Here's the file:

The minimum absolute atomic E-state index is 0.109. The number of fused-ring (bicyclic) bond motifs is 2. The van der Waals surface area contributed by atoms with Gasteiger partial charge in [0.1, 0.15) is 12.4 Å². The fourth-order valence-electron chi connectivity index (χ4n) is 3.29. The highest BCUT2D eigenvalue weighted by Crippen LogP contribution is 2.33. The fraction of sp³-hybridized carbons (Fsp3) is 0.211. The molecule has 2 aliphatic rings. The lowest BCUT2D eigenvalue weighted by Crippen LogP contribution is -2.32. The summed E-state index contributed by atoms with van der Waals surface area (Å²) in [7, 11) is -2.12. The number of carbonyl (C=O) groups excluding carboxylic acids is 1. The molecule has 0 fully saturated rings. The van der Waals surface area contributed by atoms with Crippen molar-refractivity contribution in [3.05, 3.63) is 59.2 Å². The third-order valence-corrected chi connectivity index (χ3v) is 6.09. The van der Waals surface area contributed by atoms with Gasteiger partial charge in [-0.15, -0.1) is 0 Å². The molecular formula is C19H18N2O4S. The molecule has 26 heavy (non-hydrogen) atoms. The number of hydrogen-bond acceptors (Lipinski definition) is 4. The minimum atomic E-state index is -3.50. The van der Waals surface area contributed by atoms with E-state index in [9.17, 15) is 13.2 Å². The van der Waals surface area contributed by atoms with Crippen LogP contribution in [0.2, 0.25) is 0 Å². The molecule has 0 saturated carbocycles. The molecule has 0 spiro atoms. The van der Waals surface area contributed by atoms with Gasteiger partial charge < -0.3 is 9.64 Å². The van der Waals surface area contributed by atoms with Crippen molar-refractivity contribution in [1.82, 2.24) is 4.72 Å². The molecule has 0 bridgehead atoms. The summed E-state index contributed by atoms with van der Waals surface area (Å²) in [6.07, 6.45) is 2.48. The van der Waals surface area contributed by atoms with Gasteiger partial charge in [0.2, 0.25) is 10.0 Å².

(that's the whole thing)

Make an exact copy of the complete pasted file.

The minimum absolute atomic E-state index is 0.109. The number of fused-ring (bicyclic) bond motifs is 2. The van der Waals surface area contributed by atoms with Gasteiger partial charge in [0.1, 0.15) is 12.4 Å². The fourth-order valence-electron chi connectivity index (χ4n) is 3.29. The highest BCUT2D eigenvalue weighted by Crippen LogP contribution is 2.33. The fraction of sp³-hybridized carbons (Fsp3) is 0.211. The molecule has 2 aliphatic rings. The lowest BCUT2D eigenvalue weighted by Crippen LogP contribution is -2.32. The summed E-state index contributed by atoms with van der Waals surface area (Å²) in [7, 11) is -2.12. The number of carbonyl (C=O) groups excluding carboxylic acids is 1. The molecule has 0 fully saturated rings. The van der Waals surface area contributed by atoms with Crippen molar-refractivity contribution in [3.05, 3.63) is 59.2 Å². The third-order valence-corrected chi connectivity index (χ3v) is 6.09. The van der Waals surface area contributed by atoms with Gasteiger partial charge in [-0.15, -0.1) is 0 Å². The molecular formula is C19H18N2O4S. The molecule has 26 heavy (non-hydrogen) atoms. The number of hydrogen-bond acceptors (Lipinski definition) is 4. The minimum atomic E-state index is -3.50. The van der Waals surface area contributed by atoms with E-state index in [9.17, 15) is 13.2 Å². The van der Waals surface area contributed by atoms with Crippen LogP contribution in [0.2, 0.25) is 0 Å². The molecule has 0 saturated carbocycles. The molecule has 0 spiro atoms. The van der Waals surface area contributed by atoms with Gasteiger partial charge < -0.3 is 9.64 Å². The van der Waals surface area contributed by atoms with Crippen molar-refractivity contribution in [1.82, 2.24) is 4.72 Å². The molecule has 0 bridgehead atoms. The summed E-state index contributed by atoms with van der Waals surface area (Å²) in [6.07, 6.45) is 2.48. The van der Waals surface area contributed by atoms with Gasteiger partial charge in [0.2, 0.25) is 10.0 Å².